A proven prediction
The Ontario government has taken heavy criticism for ignoring the advice of public health experts and relaxing restrictions on businesses to help the economy as infections had been rising for weeks.
Last Friday, record-breaking case counts forced Ontario to abruptly revise its new colour-coded plan for COVID-19 restrictions.
However, Scarsin's modelling found that even Ontario's most "stringent measures" — the control red zones — will not be enough to slow the spread of the virus and prevent lockdowns.
One of Scarsin's previous forecasts for Ontario proved to be prescient.
On Oct. 2, in a blog post called "Wave 2 will be late, long and local in Ontario," the company forecasted that Ontario would have a minimum of 1,540 new cases per day by Remembrance Day.
Ontario hit 1,575 cases on Nov 12.
The COVID-19 Modelling Collaborative, a joint effort of scientists and physicians from the University of Toronto, University Health Network and Sunnybrook Hospital — which informs the group of experts the Ontario government uses to implement health policy — predicted the second wave would peak at 1,000 new cases per day in mid to late October.
Good forecasting saves lives
"I think our lives do depend upon good forecasting," said Chris Bauch, a professor of applied mathematics at Ontario's University of Waterloo with a specialty in building complex models about infectious disease transmission.
"The whole idea of flattening the curve was based on mathematical models, and that undoubtedly saved many thousands of lives."
Bauch, who has built two COVID-19 models himself, said he was surprised how quickly Scarsin developed their system and that it was "a pretty amazing tool."
Throughout the pandemic, the importance of data and forecasting in fighting infectious disease has become increasingly apparent.
Despite that, experts say there's not an overarching forecasting strategy.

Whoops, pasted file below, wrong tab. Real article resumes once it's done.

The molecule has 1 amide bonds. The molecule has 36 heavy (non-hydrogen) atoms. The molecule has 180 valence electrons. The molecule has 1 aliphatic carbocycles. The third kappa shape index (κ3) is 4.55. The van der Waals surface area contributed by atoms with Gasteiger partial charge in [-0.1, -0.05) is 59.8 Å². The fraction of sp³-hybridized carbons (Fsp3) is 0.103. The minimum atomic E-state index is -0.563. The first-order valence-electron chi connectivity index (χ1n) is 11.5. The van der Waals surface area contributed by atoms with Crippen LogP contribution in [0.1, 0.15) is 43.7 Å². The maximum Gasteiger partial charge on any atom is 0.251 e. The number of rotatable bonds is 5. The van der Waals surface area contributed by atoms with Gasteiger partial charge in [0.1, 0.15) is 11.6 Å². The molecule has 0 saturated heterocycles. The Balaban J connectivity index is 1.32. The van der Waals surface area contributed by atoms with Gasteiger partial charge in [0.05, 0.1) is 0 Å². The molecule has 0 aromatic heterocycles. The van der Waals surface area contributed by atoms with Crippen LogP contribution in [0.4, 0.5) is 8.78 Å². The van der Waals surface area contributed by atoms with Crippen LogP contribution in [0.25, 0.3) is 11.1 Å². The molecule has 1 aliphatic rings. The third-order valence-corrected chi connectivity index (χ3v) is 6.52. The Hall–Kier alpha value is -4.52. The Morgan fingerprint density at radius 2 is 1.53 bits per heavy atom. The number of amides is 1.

Instead, Tuite said, forecasting tends to be done by small groups of experts who work together on specific problems, or who may be recruited by governments as advisors as has been the case durIng COVID-19.
"I think people may imagine that each province or each health region, or, you know, the country has this master model that's reading all of the data that's being generated and producing forecasts every day that are getting updated," explained Tuite, "but there isn't, or there hasn't been to date, a really unified approach to modelling."
Canada could lose out
Scarsin said it has spent $1.6 million on its COVID-19 model.
The company offered to deploy the system for the federal government across Canada for less than $2 million.
"We priced that project at a level that I can tell you, we would not have made any money on it," said Minshull.
Now, Scarsin has started pursuing sales in the U.S. and with private companies to recover its investment.
But it may yet have another option at home.
There's now a new $10 million federal grant program for researchers to develop forecasting tools.
The federal government set it up because - according to the government website - the pandemic has made clear "that Canada would benefit from additional skilled modelling experts."
Scarsin may apply.
"Some would say that's maybe not the smartest decision as a CEO," said Minshull. "But I can't help but do it."